- MIME type Detection Algorithm discussion
Auto-Launching apps using file and URI associations for Windows Phone 8
Launcher.LaunchFileAsync(IStorageFile) | launchFileAsync(IStorageFile) method
Understanding the Protected Mode Elevation Dialog
Custom URL Protocol for Invoking Application
Custom HyperLinks Using a Generic Protocol Handler
Custom Hyperlinks Using Asynchronous Pluggable Protocols
A windows 8 trick: Protocol activation of apps (and the nick app)
Using protocol handlers as a ultra thin layer of integration
- see ProtocolHandlerDemo.zip
Firefox Related Notes
Web-based protocol handlers
- Protocols are registered in the appxmanifest for the project
- On Windows, protocol registration is done by the operating system
Linux Related Notes
[Ubuntu] Using a custom protocol handler in Firefox to run a shell script?
Make a link in the Android browser start up my app?
- DO NOT use your own custom scheme
Launch custom android application from android browser
- Per Google Engineer: Use an
Android Intents with Chrome
- ...Android lets you launch apps directly from a web page via an Android Intent.
- ...an intent anchor and embed that into the page so the user can launch the app. Flexible approach...and the ability to pass extra information into the app via Intent Extras.
Intents and Intent Filters (see: Extras)
- Key-value pairs that carry additional information required to accomplish the requested action. Just as some actions use particular kinds of data URIs, some actions also use particular extras
- ...add extra data with various putExtra() methods, each accepting two parameters: the key name and the value...create a Bundle object with all the extra data, then insert the Bundle in the Intent with putExtras()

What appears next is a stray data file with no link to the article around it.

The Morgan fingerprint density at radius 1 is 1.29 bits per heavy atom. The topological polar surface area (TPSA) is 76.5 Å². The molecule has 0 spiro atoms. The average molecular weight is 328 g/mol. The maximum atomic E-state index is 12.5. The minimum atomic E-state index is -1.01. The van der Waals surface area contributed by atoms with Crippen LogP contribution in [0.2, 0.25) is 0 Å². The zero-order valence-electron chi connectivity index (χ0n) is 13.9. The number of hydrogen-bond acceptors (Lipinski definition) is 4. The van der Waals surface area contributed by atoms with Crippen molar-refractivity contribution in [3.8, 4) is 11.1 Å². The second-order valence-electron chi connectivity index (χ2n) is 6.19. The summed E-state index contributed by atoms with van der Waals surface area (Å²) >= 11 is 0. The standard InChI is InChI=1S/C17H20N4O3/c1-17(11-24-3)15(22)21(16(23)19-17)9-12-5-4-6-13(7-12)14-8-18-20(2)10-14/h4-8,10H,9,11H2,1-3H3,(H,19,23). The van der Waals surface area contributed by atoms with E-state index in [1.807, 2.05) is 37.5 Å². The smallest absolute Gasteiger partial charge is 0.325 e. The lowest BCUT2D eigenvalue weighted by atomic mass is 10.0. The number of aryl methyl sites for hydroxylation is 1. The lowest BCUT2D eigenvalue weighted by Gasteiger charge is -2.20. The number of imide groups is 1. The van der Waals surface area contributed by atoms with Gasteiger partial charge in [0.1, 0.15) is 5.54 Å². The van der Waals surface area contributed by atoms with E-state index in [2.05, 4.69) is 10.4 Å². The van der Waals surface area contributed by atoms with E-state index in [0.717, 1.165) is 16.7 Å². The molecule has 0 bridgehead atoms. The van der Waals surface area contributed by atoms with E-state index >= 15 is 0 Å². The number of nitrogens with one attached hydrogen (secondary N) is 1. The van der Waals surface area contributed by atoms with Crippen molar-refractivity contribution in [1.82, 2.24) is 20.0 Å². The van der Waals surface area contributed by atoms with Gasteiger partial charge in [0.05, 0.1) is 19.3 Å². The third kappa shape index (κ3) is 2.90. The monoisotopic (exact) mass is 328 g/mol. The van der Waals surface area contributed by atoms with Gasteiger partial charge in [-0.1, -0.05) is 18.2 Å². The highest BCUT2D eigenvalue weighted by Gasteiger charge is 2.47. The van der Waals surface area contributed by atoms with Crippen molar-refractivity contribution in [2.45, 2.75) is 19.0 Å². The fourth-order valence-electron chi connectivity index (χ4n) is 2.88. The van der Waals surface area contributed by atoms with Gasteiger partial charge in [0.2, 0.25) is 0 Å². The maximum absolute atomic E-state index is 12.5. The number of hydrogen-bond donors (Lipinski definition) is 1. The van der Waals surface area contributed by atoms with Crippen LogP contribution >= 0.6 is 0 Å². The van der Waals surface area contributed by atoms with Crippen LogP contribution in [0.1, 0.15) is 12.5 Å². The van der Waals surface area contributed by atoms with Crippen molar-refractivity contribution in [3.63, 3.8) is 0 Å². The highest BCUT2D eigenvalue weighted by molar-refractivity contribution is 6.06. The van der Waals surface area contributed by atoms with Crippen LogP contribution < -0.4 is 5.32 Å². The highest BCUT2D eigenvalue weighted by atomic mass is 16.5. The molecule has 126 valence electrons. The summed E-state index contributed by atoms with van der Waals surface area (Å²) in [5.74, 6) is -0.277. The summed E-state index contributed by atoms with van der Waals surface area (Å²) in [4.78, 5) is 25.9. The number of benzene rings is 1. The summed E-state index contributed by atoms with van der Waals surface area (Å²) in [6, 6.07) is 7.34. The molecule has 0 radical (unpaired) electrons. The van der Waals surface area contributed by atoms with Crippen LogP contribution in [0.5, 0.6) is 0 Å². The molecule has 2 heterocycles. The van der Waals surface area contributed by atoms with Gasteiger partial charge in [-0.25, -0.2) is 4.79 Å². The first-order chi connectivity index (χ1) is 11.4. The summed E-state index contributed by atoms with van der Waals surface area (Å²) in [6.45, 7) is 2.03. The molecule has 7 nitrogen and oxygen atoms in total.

How to launch external applications using custom protocols (rock:// instead of http://)
- python example..
- see last line (beginning with @="\"python\")...call python...handler script
- also see: Registering a Protocol on Linux
Apple OS X References
Launching External Applications using Custom Protocols under OSX
How do I configure custom URL handlers on OS X?
6.6 System state and capabilities
188.8.131.52 Custom scheme and content handlers
- Application URL is a trick so that you can launch any application on your local computer from your browser
- Both Chromium and Google Chrome do not allow the browser or it's extensions to access local files, so you cannot create an extension that would call a program already on your machine
- In order for this to work, it requires you to add a new registry key to the Windows Registry to register a new URL Protocol.
Chrome doesn’t handle custom protocols correctly - (still ?)
- see: This can be adjusted in Chrome's Local State file.
- servlet based approach would have security issues...